NCPA - National Center for Policy Analysis

One Hundred Years of Natural Gas

February 23, 2012

In his State of the Union Speech, President Obama made the claim that the United States possesses within its borders enough natural gas to supply the country for 100 years.  This statement has come under scrutiny by a number of researchers, as the amount of natural gas, future demand and technological advances are difficult to calculate.  Nevertheless, most reports of geological surveys seem to support the president's assertion, says Ronald Bailey, Reason Magazine's science correspondent.

  • The United States currently consumes a bit more than 22 trillion cubic feet (Tcf) of natural gas per year producing electricity, heating buildings and providing feedstock to chemical plants.
  • Proven reserves are 273 Tcf which would be completely depleted at the current rate of consumption in about 12 years.
  • Much of the remaining natural gas, presumably, lies in unproven reserves, which require either additional effort to discover new deposits or superior technology to take advantage of already-found resources.

In terms of estimating unproven resources, such as the vast amount of natural gas available in the Marcellus Shale deposits, various research teams have arrived at highly variable figures.

  • John Staub, the team leader for exploration and production analysis at the Energy Information Administration (EIA), points out that a recent cutback in the EIA's estimates still places total domestic supply at around 2,214 Tcf (approximately 100 years' worth of natural gas).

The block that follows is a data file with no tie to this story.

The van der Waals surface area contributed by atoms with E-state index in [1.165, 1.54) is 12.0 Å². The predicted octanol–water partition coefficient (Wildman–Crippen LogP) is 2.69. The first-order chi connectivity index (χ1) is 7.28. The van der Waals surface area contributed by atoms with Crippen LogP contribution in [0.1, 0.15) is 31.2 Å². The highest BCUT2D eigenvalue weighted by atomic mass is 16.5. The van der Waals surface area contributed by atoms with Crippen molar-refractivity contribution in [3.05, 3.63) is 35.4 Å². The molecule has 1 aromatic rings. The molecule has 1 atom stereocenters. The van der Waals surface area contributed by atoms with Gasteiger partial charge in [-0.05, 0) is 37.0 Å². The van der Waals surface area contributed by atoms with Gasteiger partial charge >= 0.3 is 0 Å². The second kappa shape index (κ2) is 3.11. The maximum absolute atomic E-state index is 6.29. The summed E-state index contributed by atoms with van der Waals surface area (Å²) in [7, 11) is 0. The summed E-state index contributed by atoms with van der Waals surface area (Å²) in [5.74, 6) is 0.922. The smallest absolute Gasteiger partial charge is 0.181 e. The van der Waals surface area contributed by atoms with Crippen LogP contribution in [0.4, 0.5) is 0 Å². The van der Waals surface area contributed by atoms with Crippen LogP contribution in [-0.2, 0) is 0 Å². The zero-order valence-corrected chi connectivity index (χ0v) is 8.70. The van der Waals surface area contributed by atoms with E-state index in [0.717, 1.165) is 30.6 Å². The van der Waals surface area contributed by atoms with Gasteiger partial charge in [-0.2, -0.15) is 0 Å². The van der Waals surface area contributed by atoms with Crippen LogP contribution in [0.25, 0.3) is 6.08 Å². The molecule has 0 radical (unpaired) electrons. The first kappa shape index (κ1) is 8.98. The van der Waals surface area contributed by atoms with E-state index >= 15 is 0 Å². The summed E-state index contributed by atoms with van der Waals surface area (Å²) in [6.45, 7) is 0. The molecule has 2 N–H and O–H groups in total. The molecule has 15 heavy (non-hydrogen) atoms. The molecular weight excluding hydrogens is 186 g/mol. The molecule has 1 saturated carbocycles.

• Last September, the National Petroleum Council (NPC) issued a study reviewing a number of technically recoverable natural gas resource estimates ranging from 1,500 Tcf to 3,600 Tcf.
  • In 2010, the Massachusetts Institute of Technology Energy Initiative settled on a technically recoverable resource estimate of 2,100 Tcf of natural gas.

It bears mention that projections regarding future technology and demand are difficult to estimate, but that past estimates have almost without fail been upwardly adjusted.  This suggests that there is a natural, conservative bias in estimating procedures.

Furthermore, the price for natural gas will affect research money that is allocated to the natural gas sector, along with efforts by suppliers to discover additional deposits.  Because price is a constantly varying figure (it fell from $12 as recently as 2008 to about $2.50 today), projections will always be variable.

Source: Ronald Bailey, "100 Years of Natural Gas," Reason Magazine, February 14, 2012.

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